Rows of transparent shutters that clad the concrete structure create a “bioclimatic skin” that helps to regulate the temperature within. The corrugated polycarbonate shutters operate automatically depending on weather conditions, like a computer-controlled greenhouse. This is one of the key features that gained the building its LEED gold energy rating – a certification where buildings are ranked according to their energy efficiency.
“The concrete structure is wrapped and protected by a low-cost exterior bioclimatic skin,” explained the architects. “By installing a greenhouse-industrialised system that opens and closes its mechanisms automatically, the solar gain and ventilation are regulated.”
“This way, it is possible to raise the interior temperature naturally and guarantee a base of comfort in the circulation spaces as well as in the in-between spaces,” the architects added. The concrete building comprises seven equally sized floors – five above ground and two below – and is covered in rows of the shutters, which are supported by a galvanised steel structure.
“In accordance with the research fields of the building users, they chose from the beginning a building prepared to give an ambitious response to the challenges of sustainability,” said the architects. The studio managed to reduce the building’s energy and water consumption by 62 per cent and 90 per cent respectively in comparison to a conventional building of its scale.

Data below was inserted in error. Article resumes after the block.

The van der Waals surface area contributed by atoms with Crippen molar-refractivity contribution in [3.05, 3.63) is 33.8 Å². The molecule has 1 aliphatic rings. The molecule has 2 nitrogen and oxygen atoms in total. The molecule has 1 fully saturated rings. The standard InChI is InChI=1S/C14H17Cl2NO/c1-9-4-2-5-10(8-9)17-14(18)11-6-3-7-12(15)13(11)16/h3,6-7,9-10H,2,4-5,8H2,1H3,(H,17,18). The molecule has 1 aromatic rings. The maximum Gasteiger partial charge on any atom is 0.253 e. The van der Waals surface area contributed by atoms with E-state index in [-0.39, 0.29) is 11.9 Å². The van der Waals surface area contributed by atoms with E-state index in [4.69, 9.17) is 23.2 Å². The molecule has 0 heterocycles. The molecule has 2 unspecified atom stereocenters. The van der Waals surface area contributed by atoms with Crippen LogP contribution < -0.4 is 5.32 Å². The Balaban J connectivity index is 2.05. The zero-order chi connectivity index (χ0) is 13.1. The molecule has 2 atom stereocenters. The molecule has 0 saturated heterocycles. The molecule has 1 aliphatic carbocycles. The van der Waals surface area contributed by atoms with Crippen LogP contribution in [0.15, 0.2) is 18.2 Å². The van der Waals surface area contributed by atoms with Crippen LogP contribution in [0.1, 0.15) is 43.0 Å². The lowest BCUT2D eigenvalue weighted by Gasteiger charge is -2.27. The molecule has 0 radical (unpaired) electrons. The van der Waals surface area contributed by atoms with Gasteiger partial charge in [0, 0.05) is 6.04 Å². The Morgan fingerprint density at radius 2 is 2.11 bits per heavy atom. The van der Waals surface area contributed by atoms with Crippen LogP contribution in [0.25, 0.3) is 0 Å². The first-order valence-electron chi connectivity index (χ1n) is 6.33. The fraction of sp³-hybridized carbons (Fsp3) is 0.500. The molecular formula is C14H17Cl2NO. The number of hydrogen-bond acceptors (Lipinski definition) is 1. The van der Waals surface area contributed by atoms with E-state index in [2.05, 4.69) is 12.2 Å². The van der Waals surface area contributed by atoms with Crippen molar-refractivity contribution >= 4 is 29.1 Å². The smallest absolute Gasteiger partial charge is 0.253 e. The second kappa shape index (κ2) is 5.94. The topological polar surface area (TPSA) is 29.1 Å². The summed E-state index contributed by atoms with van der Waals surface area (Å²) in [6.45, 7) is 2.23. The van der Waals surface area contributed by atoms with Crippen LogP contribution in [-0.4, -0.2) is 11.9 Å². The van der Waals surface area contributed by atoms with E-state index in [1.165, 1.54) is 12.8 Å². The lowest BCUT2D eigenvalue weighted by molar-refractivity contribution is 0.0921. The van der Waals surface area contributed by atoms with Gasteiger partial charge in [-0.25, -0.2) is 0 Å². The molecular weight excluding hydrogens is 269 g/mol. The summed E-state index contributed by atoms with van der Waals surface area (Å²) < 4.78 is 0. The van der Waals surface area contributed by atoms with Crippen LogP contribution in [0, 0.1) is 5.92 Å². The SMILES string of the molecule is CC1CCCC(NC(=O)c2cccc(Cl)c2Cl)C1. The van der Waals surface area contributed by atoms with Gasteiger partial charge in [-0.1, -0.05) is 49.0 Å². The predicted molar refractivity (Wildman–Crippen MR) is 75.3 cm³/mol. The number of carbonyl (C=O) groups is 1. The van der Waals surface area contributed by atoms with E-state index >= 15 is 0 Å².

Walkways and open meeting spaces surround a large atrium that runs through the core of the building.
The atrium is topped by a zigzag skylight that provides natural light and ventilation for the series of timber-clad offices and laboratories positioned around its edge. Administration areas, classrooms and a bar are located within these boxes on the ground floor, while the three levels above host offices and laboratories. A vegetable garden is located on the uppermost floor below a glazed roof. Air from the two basement levels is redistributed through cavities in the retaining walls and used to temper the atrium, producing a stable temperature all year.
The wood-clad offices feature windows and ceiling fans that provide a degree of control over the climate inside, while laboratories can be more strictly controlled by artificial means.
“The building reacts and adapts constantly, opening and closing itself, activating and deactivating itself, managing to use all the natural possibilities offered by the environment,” said the architects.
“The system has been programmed in favour of the maximum passive behaviour of the building and to minimise the use of non-renewable energy sources,” the architects added.
Readings from heat, humidity and carbon dioxide monitors located in the office spaces are processed by the central computer system, which uses this data to help regulate the climate.
The external shutters are controlled by a similar process, with roof-based heat, humidity, solar and wind-monitoring devices. During wet or windy weather the polycarbonate shutters automatically close, while in hot and dry weather they open to increase ventilation, giving the building a serrated profile.